China’s Controversial Belt and Road Initiative Finds a New Ally in Europe

China has called on Hungary to increase its participation in the Belt and Road Initiative. However, experts suggest that Beijing’s support for Russia and the rise of pro-Western sentiments in Europe have dampened the continent’s enthusiasm for the global infrastructure program, even if Budapest intensifies its commitments. During his visit to Budapest on Monday, China’s chief diplomat Wang Yi informed Hungarian trade and foreign affairs minister Peter Szijjarto that China was prepared to “enhance their cooperation in constructing the belt and road projects to a new degree,” according to the state-run Xinhua News Agency.

Wang had previously suggested to the self-proclaimed “illiberal” Prime Minister Viktor Orban the day before that the two nations should “further increase high-quality collaboration” in belt-and-road work, as per Xinhua. Following Wang’s trip, the foreign minister expressed his optimism for future collaboration and called his country a top destination for Chinese investment, which amounts to more than $1 billion every year.

President Xi Jinping’s Belt and Road Initiative aims to enhance China’s economic integration and influence around the globe via infrastructure projects valued at over US$1 trillion. Since its launch a decade ago, cooperation documents have been signed with 149 nations. Hungary joined in 2015 and became the largest recipient of Chinese outbound direct investment in Eastern Europe, receiving a total of US$571 million.

Hungary’s Prime Minister Viktor Orban sees the plan as a way of opening up new Asian markets for the country’s exports. The chief project under the initiative is a 350km high-speed railway to Serbia worth US$1.9 billion. Xinhua reported that Hungary is committed to participating in the plan and speeding up the construction of the Hungary-Serbia railway. However, there is uncertainty as to whether the country will approve of additional projects, and recent Facebook posts by its foreign minister, Peter Szijjarto, did not convey any clear signals.

“The world is being divided into two blocs again. I don’t think there is much of a future for the belt and road in the pro-Western countries, though China would like to have both camps in the fold,” said Chen Zhiwu, a finance professor at the University of Hong Kong. Many European leaders are critical of China’s refusal to condemn Russia or impose sanctions against Moscow over the Ukrainian conflict.

During his visit to Europe last week, Wang Yi, the Chinese foreign minister, had to defend China’s stance and support a peaceful resolution to the conflict. On Tuesday, Wang reached Moscow for a series of meetings. “With the war in Ukraine, China’s increasingly close ties to Russia are likely to make other countries in Eastern Europe less eager to do business with China,” said Andrew Collier, a China economist with Global Source Partners in Hong Kong.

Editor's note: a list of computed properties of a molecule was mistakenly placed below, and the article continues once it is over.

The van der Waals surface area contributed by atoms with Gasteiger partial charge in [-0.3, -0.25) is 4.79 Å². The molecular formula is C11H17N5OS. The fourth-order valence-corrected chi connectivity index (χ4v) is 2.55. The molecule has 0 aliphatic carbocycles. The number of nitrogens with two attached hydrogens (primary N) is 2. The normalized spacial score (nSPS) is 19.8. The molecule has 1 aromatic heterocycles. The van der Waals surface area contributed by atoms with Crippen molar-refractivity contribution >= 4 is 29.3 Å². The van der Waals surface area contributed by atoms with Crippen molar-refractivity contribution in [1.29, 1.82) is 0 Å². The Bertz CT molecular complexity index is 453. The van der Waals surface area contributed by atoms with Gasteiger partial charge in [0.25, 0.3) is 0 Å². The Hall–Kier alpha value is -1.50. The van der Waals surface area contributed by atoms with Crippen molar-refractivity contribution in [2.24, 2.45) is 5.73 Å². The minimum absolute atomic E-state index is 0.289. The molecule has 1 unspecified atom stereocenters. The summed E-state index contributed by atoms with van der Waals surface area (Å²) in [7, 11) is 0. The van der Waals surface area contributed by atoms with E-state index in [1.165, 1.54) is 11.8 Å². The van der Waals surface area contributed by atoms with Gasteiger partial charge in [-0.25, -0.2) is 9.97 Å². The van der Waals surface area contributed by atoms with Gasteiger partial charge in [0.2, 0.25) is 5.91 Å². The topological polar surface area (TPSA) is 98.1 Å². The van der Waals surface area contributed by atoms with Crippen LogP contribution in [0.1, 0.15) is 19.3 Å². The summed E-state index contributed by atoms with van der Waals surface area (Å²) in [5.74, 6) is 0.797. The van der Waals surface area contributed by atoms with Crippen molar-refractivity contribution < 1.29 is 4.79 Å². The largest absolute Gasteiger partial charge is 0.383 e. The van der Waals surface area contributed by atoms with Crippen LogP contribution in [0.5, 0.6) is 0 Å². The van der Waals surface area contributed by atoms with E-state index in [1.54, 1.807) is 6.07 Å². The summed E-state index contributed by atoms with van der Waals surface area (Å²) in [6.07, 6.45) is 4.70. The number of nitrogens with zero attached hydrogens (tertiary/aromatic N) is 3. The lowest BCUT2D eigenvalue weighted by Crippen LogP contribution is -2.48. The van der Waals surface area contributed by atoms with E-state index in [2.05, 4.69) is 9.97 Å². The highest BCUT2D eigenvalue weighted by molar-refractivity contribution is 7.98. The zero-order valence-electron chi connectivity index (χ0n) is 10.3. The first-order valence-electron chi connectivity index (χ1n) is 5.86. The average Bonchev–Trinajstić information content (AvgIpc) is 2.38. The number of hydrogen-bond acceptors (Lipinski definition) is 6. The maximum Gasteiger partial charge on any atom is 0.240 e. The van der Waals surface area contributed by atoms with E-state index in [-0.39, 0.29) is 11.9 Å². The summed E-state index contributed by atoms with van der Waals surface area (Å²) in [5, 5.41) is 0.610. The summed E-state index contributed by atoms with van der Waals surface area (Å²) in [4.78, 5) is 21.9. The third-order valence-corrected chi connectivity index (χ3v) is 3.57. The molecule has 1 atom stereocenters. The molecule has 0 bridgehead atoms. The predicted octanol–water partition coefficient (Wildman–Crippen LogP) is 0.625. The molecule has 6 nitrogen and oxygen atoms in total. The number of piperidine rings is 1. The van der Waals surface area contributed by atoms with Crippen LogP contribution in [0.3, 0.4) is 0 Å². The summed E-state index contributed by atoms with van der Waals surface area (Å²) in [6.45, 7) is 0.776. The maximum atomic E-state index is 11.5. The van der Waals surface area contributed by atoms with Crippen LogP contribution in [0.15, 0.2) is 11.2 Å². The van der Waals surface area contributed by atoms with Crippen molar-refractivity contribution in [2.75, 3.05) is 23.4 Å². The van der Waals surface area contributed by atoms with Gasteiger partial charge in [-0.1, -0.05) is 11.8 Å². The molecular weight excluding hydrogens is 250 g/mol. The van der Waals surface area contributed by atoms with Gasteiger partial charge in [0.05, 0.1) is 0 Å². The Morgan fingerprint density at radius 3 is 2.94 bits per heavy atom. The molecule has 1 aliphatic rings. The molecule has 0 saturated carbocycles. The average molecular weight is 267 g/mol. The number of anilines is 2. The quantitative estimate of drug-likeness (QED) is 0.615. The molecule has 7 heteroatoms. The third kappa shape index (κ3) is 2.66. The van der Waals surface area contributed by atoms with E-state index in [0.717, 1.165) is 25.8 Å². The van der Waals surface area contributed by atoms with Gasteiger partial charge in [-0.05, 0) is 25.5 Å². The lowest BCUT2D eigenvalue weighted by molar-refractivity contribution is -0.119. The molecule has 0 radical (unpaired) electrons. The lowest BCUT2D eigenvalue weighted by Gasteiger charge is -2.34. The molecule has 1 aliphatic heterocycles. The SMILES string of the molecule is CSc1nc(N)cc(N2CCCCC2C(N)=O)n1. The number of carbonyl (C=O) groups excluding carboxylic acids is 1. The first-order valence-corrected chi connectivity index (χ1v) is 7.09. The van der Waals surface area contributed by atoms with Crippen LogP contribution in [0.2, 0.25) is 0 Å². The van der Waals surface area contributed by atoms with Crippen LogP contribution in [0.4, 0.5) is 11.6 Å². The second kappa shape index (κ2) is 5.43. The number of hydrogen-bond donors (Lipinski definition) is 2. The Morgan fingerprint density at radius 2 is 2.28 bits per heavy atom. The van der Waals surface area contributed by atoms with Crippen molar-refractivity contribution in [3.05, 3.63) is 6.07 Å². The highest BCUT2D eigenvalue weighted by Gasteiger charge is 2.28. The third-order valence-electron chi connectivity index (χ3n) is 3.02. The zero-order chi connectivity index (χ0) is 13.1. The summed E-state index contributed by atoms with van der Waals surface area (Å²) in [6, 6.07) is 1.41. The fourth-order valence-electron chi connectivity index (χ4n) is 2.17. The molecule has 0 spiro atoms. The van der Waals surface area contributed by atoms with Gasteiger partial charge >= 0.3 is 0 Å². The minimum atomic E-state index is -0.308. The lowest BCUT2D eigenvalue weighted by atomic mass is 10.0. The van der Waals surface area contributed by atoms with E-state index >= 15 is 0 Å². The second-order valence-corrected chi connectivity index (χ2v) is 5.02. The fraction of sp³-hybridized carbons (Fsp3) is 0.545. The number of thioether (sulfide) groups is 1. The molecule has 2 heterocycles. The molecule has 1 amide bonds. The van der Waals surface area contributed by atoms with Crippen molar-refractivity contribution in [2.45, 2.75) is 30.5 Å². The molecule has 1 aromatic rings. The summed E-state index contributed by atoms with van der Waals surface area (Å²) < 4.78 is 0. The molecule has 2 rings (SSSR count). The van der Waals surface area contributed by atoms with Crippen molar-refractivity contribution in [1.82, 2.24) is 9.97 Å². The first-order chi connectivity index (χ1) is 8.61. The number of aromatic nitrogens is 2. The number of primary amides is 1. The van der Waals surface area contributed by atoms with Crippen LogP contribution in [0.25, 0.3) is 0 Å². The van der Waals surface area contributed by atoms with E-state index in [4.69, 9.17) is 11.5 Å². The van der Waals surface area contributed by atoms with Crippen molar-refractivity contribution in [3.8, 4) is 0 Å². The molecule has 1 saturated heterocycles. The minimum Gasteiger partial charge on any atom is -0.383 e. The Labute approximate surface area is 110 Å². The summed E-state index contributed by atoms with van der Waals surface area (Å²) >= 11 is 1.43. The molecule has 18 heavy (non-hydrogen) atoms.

Beijing’s pressure on Taiwan and Hong Kong, along with trade and technology disputes with the US since 2018, have also tarnished China’s reputation in Europe. Supply chains have become segmented, with Europe mostly preferring Western channels for components such as semiconductor chips.

According to Alexander Vuving, a professor at the Daniel K. Inouye Asia-Pacific Centre for Security Studies in Hawaii, most European countries are now more cautious of China than before. They are scrutinizing Belt and Road Initiative projects through a new lens of strategic competition, replacing the previous perspective of globalization.

Criticism has been leveled at the belt and road strategy for causing environmental damage, such as Chinese-sponsored coal plants, and has led to allegations of debt-trap diplomacy, where countries are entrapped with loans they cannot afford to repay. These accusations have been refuted by China. Alicia Garcia Herrero, the Asia-Pacific chief economist at Natixis Corporate & Investment Banking in Hong Kong, stated that China and Europe have not usually discussed the Belt and Road Initiative.

Leaders from the Group of 7 summits, including Canada, France, Germany, Italy, Japan, Britain, and the United States, have agreed to introduce the Build Back Better World initiative in 2021. European leaders and their political parties have temporarily sidelined the Belt and Road Initiative due to US concerns over China’s links with Russia, according to Zhao Xijun, an associate dean with the School of Finance at Renmin University in Beijing.

Zhao added that they are not currently prioritizing economic development matters, and are instead focused on safeguarding their political positions. However, they will reconsider China’s initiative when economic development and “people’s livelihoods” become more important again in the future.

News Source: scmp

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